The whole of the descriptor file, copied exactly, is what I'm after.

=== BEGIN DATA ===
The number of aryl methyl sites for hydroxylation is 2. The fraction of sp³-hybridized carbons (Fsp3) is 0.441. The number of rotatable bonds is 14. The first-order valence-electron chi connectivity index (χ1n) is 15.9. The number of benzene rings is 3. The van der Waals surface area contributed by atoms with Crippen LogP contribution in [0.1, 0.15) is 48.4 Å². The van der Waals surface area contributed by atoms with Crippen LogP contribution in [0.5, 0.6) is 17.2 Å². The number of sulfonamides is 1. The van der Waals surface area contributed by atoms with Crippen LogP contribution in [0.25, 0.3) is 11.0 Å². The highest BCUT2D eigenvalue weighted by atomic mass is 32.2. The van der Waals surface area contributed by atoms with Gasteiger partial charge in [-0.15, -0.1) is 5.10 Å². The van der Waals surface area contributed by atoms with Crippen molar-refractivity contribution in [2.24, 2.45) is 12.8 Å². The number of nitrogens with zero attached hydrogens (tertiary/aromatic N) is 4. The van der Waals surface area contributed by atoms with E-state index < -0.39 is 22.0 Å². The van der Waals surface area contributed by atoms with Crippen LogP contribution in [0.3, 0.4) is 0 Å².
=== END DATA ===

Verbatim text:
The number of aryl methyl sites for hydroxylation is 2. The fraction of sp³-hybridized carbons (Fsp3) is 0.441. The number of rotatable bonds is 14. The first-order valence-electron chi connectivity index (χ1n) is 15.9. The number of benzene rings is 3. The van der Waals surface area contributed by atoms with Crippen LogP contribution in [0.1, 0.15) is 48.4 Å². The van der Waals surface area contributed by atoms with Crippen LogP contribution in [0.5, 0.6) is 17.2 Å². The number of sulfonamides is 1. The van der Waals surface area contributed by atoms with Crippen LogP contribution in [0.25, 0.3) is 11.0 Å². The highest BCUT2D eigenvalue weighted by atomic mass is 32.2. The van der Waals surface area contributed by atoms with Gasteiger partial charge in [-0.15, -0.1) is 5.10 Å². The van der Waals surface area contributed by atoms with Crippen molar-refractivity contribution in [2.24, 2.45) is 12.8 Å². The number of nitrogens with zero attached hydrogens (tertiary/aromatic N) is 4. The van der Waals surface area contributed by atoms with E-state index < -0.39 is 22.0 Å². The van der Waals surface area contributed by atoms with Crippen LogP contribution in [0.3, 0.4) is 0 Å².